At the end of Jones and along 14th Street in Old Hickory, lies a peaceful little park known as Rachel's Walk (named after Andrew Jackson's wife).  Once upon a time, this park was not so peaceful and the quiet was disrupted in the summer by the throngs of children playing in a swimming pool who's remains lie under the current parking lot.   In talking with people who grew up in Old Hickory Village, two topics are always mentioned:  the swimming pool and Roy Roger's visit to DuPont Elementary school to celebrate its safety record.   The cost to swim is not definite, but ranged from 10 cents to 15 cents.   The June Rayon Yarns in 1939 announced the hours as 9 am to 10 pm Monday through Saturday and 1 pm to 10 pm on Sundays. 


There is a birdbath located in Rachel's Walk.  This birdbath originally sat in front of the Powder Plant Fire Hall.  Thanks to Aubrey Meece for sharing this information.  

The Needs of Our Children  - DuPont Engineering Study 1929

A Census taken in June 1929 showed there were 2441 children between the ages of one and sixteen years living in the village of Old Hickory.  In addition to these there are several hundred more living in the adjacent communities, which communities are largely if not entirely supported by the Plant activities.  Many of the parents have no concept of the proper care or rearing of children in a congested community, they themselves having been reared in isolated country homes.  Since these "children of today are the workers of tomorrow" and the Company has an obligation to see that they have opportunities for proper physical and mental development. 

The Swimming Pool - Old Hickory News - July 20, 1939

Excuses for not being able to swim are just about unknown in Old Hickory.  The local swimming pool, though it may be, is within everybody's pocket book and reach.  Throughout the summer it is crowded to capacity and carefully looked after by competent guards who also serve as teachers during special periods.

The pool was built soon after the war by volunteer labor for the pleasure of the small community.  When du Pont came back in 1924 it was improved a bit and today is a might popular place.  The water is kept chemically pure by constant checks, there is a diving board for those who crave gymnastics along with their swimming, and a confectionery stand alongside for refreshment.

Old Hickory 1939 Swim Team - Old Hickory News, July 29, 1939

Old Hickory swimming team for the 1939 season is an aggregation able to take care of itself in competition with out-of-town divers and swimmers.  Instruction and practice has made a big difference over the first attempts here several years ago.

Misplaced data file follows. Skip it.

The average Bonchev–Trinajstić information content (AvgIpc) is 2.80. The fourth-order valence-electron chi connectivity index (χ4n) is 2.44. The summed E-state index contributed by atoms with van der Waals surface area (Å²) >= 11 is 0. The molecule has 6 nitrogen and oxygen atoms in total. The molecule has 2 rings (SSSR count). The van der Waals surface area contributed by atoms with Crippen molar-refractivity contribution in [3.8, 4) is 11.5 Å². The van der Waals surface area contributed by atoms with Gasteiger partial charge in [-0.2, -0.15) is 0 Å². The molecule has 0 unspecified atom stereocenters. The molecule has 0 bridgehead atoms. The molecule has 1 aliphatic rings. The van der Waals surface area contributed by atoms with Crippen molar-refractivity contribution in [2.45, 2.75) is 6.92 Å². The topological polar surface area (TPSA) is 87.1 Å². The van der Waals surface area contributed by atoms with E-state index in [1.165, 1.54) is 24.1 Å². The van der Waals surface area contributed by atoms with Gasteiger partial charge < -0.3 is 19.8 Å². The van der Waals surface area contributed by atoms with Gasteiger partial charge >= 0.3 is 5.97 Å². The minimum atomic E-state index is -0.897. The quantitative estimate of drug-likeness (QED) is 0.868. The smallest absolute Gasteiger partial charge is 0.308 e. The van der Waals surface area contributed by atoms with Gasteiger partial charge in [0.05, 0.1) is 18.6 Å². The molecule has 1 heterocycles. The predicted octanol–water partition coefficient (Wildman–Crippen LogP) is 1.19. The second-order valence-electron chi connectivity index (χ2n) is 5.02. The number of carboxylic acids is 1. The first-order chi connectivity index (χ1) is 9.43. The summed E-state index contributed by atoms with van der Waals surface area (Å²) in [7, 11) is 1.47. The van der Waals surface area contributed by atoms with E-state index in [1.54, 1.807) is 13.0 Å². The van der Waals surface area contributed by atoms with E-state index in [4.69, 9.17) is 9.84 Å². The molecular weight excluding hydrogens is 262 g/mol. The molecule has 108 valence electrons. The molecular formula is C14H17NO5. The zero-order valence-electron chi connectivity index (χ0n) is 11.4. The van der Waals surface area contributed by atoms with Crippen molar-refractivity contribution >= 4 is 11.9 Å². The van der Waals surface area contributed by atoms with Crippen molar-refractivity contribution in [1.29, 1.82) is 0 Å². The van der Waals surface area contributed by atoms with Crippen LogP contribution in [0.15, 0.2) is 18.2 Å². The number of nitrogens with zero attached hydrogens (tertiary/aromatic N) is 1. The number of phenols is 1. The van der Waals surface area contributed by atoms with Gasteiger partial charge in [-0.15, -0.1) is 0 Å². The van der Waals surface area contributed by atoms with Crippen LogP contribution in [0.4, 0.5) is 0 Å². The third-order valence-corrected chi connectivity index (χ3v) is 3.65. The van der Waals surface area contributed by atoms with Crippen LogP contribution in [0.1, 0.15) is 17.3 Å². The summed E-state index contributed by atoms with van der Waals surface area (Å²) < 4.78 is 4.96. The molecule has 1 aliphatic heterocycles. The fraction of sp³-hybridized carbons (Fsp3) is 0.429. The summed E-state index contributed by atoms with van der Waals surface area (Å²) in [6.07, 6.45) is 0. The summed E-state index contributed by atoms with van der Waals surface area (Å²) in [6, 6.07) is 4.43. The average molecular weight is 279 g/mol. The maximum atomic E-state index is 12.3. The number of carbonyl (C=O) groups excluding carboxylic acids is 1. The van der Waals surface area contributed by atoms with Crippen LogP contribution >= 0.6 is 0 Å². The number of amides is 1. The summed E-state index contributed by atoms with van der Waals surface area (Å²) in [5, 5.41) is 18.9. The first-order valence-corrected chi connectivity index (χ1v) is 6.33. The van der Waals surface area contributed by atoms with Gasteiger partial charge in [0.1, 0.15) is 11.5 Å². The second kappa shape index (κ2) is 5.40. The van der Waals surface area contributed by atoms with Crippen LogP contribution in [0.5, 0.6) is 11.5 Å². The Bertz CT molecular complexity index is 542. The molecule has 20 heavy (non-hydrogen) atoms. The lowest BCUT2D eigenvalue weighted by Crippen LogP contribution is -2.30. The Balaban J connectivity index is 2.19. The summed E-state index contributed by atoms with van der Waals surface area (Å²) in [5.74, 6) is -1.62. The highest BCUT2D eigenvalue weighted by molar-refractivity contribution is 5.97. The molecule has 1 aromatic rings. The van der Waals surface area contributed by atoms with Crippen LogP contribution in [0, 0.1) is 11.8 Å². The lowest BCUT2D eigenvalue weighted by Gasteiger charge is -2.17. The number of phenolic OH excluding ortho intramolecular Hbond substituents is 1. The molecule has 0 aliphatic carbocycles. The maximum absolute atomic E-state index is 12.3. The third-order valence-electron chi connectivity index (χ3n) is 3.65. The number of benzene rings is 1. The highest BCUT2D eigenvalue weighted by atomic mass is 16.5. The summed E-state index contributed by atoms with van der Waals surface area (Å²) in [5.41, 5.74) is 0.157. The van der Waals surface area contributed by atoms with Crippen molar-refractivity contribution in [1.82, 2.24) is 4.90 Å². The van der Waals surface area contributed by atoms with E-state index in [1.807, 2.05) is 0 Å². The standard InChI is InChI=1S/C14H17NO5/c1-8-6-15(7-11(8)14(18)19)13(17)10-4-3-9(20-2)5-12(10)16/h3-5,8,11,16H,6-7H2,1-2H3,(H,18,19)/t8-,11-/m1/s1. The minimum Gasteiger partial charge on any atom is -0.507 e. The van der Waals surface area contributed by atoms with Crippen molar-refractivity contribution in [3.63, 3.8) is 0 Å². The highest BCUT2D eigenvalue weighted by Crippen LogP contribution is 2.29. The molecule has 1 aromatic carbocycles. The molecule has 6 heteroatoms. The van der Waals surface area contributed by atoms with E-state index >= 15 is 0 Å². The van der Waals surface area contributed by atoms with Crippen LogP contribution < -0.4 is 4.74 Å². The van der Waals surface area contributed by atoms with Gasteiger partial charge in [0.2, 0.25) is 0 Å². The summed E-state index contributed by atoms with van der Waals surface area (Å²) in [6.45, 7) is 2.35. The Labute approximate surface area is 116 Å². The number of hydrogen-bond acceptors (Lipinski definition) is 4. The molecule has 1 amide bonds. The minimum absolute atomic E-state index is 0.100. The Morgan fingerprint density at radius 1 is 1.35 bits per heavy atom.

Some of the boys and girls on the squad are shown in the picture above.  They are, reading from left to right front row:  James Reed, Charles Locke, William Lewis and Bill Harris.

Second row:  Anita Williamson, Marjory Kuykendall, Mary Haney, Martha Walker, Jean McCrone and Pattie Allen.

Back row:  Rufus Long, Ray Pogue, Robert Lee Williams, David Travis, Dick Burris, Harry Detrick, life guard and C.B. Beaty, coach.

Missing from the picture are Nancy Burch, Christine North, Betsy Foster, Betty Harris, John Burch, Kenneth Harris, Bill Furlong, Raymond Foster, John McQuiston and John North.

Chuck Stanley

Opening Day - June 1942 - Rayon Yarns, June 1942

Yes, the hot days are here and nothing is so inviting as the cool, refreshing waters of a clean pool.  Proof of this statement was evidenced strongly on May 30, when an overflow crowd turned out to take advantage of the opening of the local swimming pool.

Many improvements have been made in the facilities since last year.  The sides and bottom have been painted white, new flood lights have been installed, a new diving board and ladders have been added for the convenience of the swimmers, and two stalwart life guards are on hand for protection.

Lifeguards: Watson MaGee and Arial Warrick

This photo is not very clear, but perhaps you can see how crowded the pool was on this particular day.  Those are people, three rows deep, sitting on bleachers surrounding the pool.   The house in the background is on the corner of 14th and Jones.
This is the Rayon Yarn's "pin up girl", June Reed for July 1946.   During WWII , Rayon Yarn's began including a "pin up girl", a photo of someone chosen out of DuPont employment in each issue.  It was considered to be a tremendous honor to be chosen.   During the war, these magazines were sent to those fighting for our country. 

June Reed worked for the Methods and Standards Section.  At the time of this photo, she had worked at the plant for her third summer between terms of college at Peabody.  Her father, J.R. Reed worked in Rayon Maintenance.